Re: WWW: Helper Applications

Antti Auer (auer%JYU.FI@vm.ucs.UAlberta.CA)
Wed, 7 Jun 1995 11:19:31 +0300


On Tue, 6 Jun 1995, David R. Woolley wrote:

> Peter Murray-Rust has put his finger on how many of the existing problems
> with the Web will be solved, I think.  Many Web browsers have the ability
> to start up "helper" applications that can display various types of files
> that the browser itself can't handle.

For instance latest Netscape for Win-version supports also OLE
(<embed>-tag) to just click an object in WWW-document to start the
application.

> 3. Writing a helper application is not simple!  It's a breeze to create
> HTML documents - the language is easy to learn, and there are a growing
> number of easy-to-use HTML editors that will do most of it for you. But
> creating a helper application is a full-fledged programming task.

That is true. Fortunately for instance the Spyglas Mosaic-browser,
included in Windows-95 (hope it will be there...) supports
local forms. So, you dont need script-programming to make forms. That
helps a lot.

> But even when Java-capable browsers are available for Windows and the
> Macintosh, my third point will still be an obstacle. It will still be a
> complex programming job to write a sophisticated helper application.

Latest Netscape for Win supports dynamic documents too.

> What I'm trying to get at with this question is whether, given the current
> state of the Web, the strategy used for the Birkbeck course is a cost-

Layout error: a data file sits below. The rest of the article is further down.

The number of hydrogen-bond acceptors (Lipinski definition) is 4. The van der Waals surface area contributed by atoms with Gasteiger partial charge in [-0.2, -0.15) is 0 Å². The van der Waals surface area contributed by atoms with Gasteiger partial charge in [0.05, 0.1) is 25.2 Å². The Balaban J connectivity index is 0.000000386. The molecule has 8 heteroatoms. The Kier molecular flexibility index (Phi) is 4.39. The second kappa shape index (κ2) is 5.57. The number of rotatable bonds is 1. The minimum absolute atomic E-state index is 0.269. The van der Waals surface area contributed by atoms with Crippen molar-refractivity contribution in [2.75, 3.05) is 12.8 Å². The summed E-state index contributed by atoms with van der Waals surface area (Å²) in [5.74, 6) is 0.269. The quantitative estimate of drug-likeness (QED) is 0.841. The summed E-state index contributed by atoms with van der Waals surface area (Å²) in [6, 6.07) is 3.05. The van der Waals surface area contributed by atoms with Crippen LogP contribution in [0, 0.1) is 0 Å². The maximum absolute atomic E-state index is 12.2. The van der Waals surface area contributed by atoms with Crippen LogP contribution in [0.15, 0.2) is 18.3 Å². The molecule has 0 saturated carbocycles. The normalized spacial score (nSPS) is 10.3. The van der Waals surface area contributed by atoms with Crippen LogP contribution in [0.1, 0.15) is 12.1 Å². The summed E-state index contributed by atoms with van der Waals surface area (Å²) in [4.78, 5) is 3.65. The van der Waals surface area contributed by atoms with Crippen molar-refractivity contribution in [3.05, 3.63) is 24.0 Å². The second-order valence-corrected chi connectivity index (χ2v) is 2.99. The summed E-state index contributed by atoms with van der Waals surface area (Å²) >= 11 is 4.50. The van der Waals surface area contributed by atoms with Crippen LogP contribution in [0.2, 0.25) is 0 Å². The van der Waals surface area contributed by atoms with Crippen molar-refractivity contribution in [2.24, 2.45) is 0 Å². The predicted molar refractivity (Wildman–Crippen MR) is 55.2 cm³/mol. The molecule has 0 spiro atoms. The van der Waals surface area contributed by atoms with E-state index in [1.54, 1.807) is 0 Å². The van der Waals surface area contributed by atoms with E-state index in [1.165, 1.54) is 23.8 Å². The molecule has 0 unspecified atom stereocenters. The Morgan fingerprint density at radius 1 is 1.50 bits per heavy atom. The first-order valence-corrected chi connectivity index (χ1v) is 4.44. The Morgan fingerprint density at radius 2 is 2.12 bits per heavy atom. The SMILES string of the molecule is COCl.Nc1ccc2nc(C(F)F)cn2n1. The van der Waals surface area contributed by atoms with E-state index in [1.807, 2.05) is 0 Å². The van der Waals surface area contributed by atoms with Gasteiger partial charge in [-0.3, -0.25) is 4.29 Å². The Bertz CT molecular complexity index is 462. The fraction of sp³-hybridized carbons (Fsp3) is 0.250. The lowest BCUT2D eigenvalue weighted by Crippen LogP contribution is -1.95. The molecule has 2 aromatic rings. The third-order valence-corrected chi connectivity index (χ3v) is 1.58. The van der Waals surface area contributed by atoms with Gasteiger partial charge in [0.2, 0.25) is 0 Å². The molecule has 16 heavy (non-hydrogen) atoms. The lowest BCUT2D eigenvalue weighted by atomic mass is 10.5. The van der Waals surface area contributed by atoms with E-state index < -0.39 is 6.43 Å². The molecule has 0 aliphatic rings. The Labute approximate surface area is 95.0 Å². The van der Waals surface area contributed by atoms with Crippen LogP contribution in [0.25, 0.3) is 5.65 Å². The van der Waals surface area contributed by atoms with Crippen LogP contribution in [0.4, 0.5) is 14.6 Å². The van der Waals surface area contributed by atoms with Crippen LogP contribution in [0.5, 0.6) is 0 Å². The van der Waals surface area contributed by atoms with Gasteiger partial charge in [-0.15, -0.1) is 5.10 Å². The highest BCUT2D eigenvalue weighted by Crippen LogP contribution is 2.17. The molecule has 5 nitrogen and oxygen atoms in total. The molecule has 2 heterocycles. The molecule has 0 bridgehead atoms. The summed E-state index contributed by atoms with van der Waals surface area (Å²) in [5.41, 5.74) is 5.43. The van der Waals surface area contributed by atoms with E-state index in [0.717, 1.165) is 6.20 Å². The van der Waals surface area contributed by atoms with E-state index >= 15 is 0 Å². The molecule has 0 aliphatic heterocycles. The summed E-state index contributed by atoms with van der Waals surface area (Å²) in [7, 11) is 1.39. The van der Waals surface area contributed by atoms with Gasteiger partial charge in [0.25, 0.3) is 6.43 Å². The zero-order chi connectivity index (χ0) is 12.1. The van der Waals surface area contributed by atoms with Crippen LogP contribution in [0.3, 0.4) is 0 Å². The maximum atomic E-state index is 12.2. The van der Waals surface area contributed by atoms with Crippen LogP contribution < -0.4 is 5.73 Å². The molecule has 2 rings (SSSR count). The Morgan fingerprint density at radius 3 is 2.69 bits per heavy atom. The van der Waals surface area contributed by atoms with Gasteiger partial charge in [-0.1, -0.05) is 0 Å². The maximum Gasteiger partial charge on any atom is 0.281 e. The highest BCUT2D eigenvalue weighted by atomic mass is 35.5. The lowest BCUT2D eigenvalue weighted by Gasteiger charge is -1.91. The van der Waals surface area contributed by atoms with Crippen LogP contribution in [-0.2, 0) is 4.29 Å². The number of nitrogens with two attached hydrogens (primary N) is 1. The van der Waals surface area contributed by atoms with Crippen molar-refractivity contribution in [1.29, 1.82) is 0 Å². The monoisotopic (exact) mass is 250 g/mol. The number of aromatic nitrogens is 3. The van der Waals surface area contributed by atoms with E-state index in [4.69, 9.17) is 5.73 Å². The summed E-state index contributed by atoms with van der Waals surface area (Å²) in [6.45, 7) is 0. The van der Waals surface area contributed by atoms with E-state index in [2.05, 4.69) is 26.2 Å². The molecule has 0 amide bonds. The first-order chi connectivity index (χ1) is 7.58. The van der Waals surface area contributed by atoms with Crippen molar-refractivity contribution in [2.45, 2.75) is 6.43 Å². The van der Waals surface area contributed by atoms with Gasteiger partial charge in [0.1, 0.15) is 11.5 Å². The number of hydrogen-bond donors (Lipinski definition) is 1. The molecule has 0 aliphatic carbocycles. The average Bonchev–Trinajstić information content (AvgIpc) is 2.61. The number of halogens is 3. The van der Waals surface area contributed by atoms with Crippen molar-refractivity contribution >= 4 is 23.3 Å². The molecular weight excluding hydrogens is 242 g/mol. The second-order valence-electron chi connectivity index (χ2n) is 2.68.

> effective method of teaching.

New features will emerge all the time; in year or two WWW is different,
developers should count on development going on. We will see 3D-interface
to WWW soon (already available for SGI). I can imagine that topic like
protein structures could make much use of it. The impression I got in 3rd
WWW-conference (have a look at http://www.elsevier.nl/www3/welcome.htm)
was, that much effort is put on to make WWW to coopertive (interactive !)
tool - not just tool for storing, delivering and searching information.
Much work is done on authoring/publishing in the Web. WWW-e-mail
-interface like one made for this conference is one example. As you wrote,
almost everything can already be done through helper applications. I share
the opinions, that WWW will be in the (near) future technology to connect
(Inter)net, what ever you are going to do through it.

The speed of the net is a different (though related) question. I believe
the commercialization of the net helps to make the investments in bandwith
needed and, what is important, to get reasonable rated access available
for everybody (except in the third world...).

--------------------------------------------
 Antti Auer        ***          auer@jyu.fi
 University of Jyvaskyla        Finland
 Cotinuing Education Centre